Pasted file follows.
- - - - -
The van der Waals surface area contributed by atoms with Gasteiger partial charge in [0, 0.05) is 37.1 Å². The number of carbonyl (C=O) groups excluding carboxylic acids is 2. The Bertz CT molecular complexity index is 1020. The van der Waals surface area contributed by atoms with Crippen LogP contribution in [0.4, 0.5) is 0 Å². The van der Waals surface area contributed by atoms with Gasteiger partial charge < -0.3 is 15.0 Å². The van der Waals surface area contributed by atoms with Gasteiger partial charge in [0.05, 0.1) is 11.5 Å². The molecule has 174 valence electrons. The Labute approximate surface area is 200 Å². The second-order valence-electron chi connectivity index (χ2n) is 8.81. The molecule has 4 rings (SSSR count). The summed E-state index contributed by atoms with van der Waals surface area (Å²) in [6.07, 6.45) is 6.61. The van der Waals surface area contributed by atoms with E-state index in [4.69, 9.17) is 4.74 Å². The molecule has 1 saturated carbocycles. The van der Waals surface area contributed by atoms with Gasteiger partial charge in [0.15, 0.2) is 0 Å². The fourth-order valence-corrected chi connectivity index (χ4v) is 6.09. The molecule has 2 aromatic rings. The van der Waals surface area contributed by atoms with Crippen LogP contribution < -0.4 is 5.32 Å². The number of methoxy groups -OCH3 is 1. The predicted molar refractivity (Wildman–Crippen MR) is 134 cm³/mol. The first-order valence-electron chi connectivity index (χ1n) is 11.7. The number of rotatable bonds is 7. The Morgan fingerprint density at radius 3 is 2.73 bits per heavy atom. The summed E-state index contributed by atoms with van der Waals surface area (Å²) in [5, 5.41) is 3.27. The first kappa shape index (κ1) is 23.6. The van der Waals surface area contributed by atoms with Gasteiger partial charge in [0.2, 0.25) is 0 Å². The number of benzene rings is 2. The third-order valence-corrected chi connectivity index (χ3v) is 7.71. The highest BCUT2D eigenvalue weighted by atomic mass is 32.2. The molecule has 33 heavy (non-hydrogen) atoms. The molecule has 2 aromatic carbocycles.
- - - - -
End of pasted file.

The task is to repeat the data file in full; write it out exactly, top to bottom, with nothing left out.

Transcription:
The van der Waals surface area contributed by atoms with Gasteiger partial charge in [0, 0.05) is 37.1 Å². The number of carbonyl (C=O) groups excluding carboxylic acids is 2. The Bertz CT molecular complexity index is 1020. The van der Waals surface area contributed by atoms with Crippen LogP contribution in [0.4, 0.5) is 0 Å². The van der Waals surface area contributed by atoms with Gasteiger partial charge < -0.3 is 15.0 Å². The van der Waals surface area contributed by atoms with Gasteiger partial charge in [0.05, 0.1) is 11.5 Å². The molecule has 174 valence electrons. The Labute approximate surface area is 200 Å². The second-order valence-electron chi connectivity index (χ2n) is 8.81. The molecule has 4 rings (SSSR count). The summed E-state index contributed by atoms with van der Waals surface area (Å²) in [6.07, 6.45) is 6.61. The van der Waals surface area contributed by atoms with E-state index in [4.69, 9.17) is 4.74 Å². The molecule has 1 saturated carbocycles. The van der Waals surface area contributed by atoms with Gasteiger partial charge in [0.15, 0.2) is 0 Å². The fourth-order valence-corrected chi connectivity index (χ4v) is 6.09. The molecule has 2 aromatic rings. The van der Waals surface area contributed by atoms with Crippen LogP contribution < -0.4 is 5.32 Å². The number of methoxy groups -OCH3 is 1. The predicted molar refractivity (Wildman–Crippen MR) is 134 cm³/mol. The first-order valence-electron chi connectivity index (χ1n) is 11.7. The number of rotatable bonds is 7. The Morgan fingerprint density at radius 3 is 2.73 bits per heavy atom. The summed E-state index contributed by atoms with van der Waals surface area (Å²) in [5, 5.41) is 3.27. The first kappa shape index (κ1) is 23.6. The van der Waals surface area contributed by atoms with Gasteiger partial charge in [0.2, 0.25) is 0 Å². The number of benzene rings is 2. The third-order valence-corrected chi connectivity index (χ3v) is 7.71. The highest BCUT2D eigenvalue weighted by atomic mass is 32.2. The molecule has 33 heavy (non-hydrogen) atoms. The molecule has 2 aromatic carbocycles.